Reggie Wayne believes Sunday's game at Houston will be just like any other Colts' season opener.
He's excited to play some meaningful football, even if his old pal, Peyton Manning, isn't throwing him the dang ball.
"The next guy is going to have to step up," he said Friday. "And everybody is going to have to rally around that guy."
Next man up has been a mantra Indianapolis players have embraced for nearly a decade. But until now Tony Dungy's three-word phrase never applied to an Indianapolis quarterback.
Manning's streak of 227 consecutive starts including the playoffs will end Sunday in Houston, three days after his latest neck surgery. He's expected to be out at least two months and perhaps for the entire season, temporarily leaving Kerry Collins in charge of the team Manning has run since September 1998.
Doctors said his third neck surgery in 19 months went "very well, without complication" and that his prognosis for recovery is good.
Father and son doctors Robert Watkins Sr. and Robert Watkins Jr., who performed Thursday's surgery, issued the statement Friday. The surgery was performed at Marina Del Rey Hospital in California. Manning's previous surgeries were at Northwestern Memorial in Chicago.
The doctors confirmed that Manning needed surgery for a herniated disk and that his rehab program, which is expected to take at least two months, will begin soon.
Under Manning's leadership, Indianapolis has become an annual Super Bowl contender.
Without him, most of the so-called experts say the Colts are an average to below average team and that the NFL world is about to see just how many mistakes Manning covered up. Many say Indianapolis is headed for a doomed season that will end its record-tying run of nine straight playoff appearances.
Inside the locker room, players don't buy it.
Veteran leaders such as Wayne and Dwight Freeney have long proclaimed that while Manning is the engineer of Indy's success, it's never been just a one-man show.
"What can you do about it? There's nothing you can do," Wayne said of the dire predictions. "Either let it go on deaf ears or you let it bother you. I think everyone in this locker room has dealt with it the same way and that's to not let it bother us at all. We don't feel like we have to prove anything to anybody, and we're going to go out there and it's going to be the same mentality."
Of course, the Colts have won without Manning playing his best ball.
— In 2006, the Colts won the Super Bowl with Manning throwing seven interceptions and only three touchdowns in four postseason games. And the Colts wouldn't have reached the big game without Adam Vinatieri making five field goals in a 15-6 second-round win at Baltimore.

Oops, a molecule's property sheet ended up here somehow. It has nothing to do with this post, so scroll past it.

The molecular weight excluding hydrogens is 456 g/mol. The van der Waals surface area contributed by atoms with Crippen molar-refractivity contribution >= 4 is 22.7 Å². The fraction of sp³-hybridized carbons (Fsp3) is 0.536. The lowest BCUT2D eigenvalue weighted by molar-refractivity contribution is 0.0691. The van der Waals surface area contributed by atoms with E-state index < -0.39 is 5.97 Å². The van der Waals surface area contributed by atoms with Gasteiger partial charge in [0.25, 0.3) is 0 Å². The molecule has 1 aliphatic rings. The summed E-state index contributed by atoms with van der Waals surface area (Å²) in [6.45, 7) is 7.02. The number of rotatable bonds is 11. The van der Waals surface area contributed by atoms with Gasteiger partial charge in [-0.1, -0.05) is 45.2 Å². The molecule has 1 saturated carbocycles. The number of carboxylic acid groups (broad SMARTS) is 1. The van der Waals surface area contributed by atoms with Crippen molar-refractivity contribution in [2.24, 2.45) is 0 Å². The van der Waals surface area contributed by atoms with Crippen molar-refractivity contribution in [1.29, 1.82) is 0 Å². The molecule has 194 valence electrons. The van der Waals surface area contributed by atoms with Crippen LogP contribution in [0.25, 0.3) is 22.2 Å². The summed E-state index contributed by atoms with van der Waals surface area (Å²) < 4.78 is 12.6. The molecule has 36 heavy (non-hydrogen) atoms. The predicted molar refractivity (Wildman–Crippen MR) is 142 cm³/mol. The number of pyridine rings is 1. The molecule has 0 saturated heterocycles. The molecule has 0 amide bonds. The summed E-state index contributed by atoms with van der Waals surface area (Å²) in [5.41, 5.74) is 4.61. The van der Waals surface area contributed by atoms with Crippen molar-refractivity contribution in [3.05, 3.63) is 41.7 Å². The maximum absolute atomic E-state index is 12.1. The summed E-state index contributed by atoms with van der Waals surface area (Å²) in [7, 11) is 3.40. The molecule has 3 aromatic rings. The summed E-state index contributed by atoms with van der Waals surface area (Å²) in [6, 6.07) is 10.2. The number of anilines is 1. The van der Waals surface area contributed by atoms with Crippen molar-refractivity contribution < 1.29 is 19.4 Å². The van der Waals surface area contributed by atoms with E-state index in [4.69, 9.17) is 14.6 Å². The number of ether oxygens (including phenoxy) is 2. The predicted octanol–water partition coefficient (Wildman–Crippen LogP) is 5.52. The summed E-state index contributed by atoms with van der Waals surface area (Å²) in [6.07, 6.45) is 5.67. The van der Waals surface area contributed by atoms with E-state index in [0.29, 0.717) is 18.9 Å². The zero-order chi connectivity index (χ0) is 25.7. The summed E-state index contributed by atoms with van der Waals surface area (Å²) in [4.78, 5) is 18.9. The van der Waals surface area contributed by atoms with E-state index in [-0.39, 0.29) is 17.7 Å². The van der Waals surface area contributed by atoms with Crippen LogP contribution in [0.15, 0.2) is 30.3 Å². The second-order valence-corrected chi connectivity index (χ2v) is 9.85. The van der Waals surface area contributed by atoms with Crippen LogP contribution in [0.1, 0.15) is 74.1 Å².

— Indy's best seasons have typically come when the speedy defense has played at its best.
— Even the Texans have seen the Colts' defense win games. In 2008, the Colts forced three turnovers in the final five minutes, producing an incredible 21-point rally to give Indy a 31-27 victory.
While Manning got the accolades then, those around him always knew the four-time MVP wasn't doing it by himself. Neither can Collins, the new next man up.
"Peyton's so unique in the things he does, and I don't think anybody expects me to go out there and run the offense like Peyton Manning," said Collins, who has had 16 days to learn the system. "That's a whole other ballgame that we're talking about. But I know that I'm very comfortable with what we're doing."
Clearly, things will be different Sunday.
Offensive coordinator Clyde Christensen acknowledged the Colts are likely to huddle up more often and make fewer calls at the line of scrimmage — a trademark of the Manning era. They also may run more often with two former first-round draft picks, Joseph Addai and Donald Brown, in the backfield.
Collins will find himself surrounded by arguably the deepest group of receivers he's ever played with. Besides Wayne, he can throw to 2009 playoff star Pierre Garcon, Pro Bowl tight end Dallas Clark and last year's breakout tight end, Jacob Tamme. Receivers Austin Collie and Anthony Gonzalez are listed as questionable, but did practice all week.
It's not just the offense that fans worry about.
"I guess that would imply that when the offense is at full speed, we say, 'Oh well, the offense, they have it,'" Freeney said when asked Wednesday if the defense has to do more with Manning out. "That's not our mentality. We go out, no matter who's out there and no matter what they're doing on the offensive side, it's the same mentality on the defense. We are going to try to stop them every down, try to get them off the field, try to get our offense the ball back, and that's pretty much what it is."
The Colts have a roster stocked with talent.
Even without Manning, eight of the 22 other starters, including Collins, have played in a Pro Bowl. They've added three former first-round picks to the defense: linemen Jamaal Anderson and Tyler Brayton and linebacker Ernie Sims. Collins gives them a quarterback on the verge of passing Joe Montana on the career yardage list.
Dungy, the Colts' Super Bowl-winning coach and now an NBC analyst, told viewers Thursday night he believed Colts players do have something to prove -- a sentiment that came through loud and clear throughout the locker room Friday.
Opponents are heeding the warning.
"I think they're a different team without him (Manning), of course. I think all in all they're still an NFL team," Tennessee linebacker Will Witherspoon said. "They're still a team that can surprise you and do things every Sunday."
And the Colts are out to prove they can keep winning — with or without Manning.
"You're here to do your job. We weren't brought here to be second fiddle to anybody. You've just got to do your job," Pro Bowl defensive end Robert Mathis said. "His (Manning's) resume speaks for itself. But we're not going to lay down for anybody. So if you want to count us out, go ahead and do that."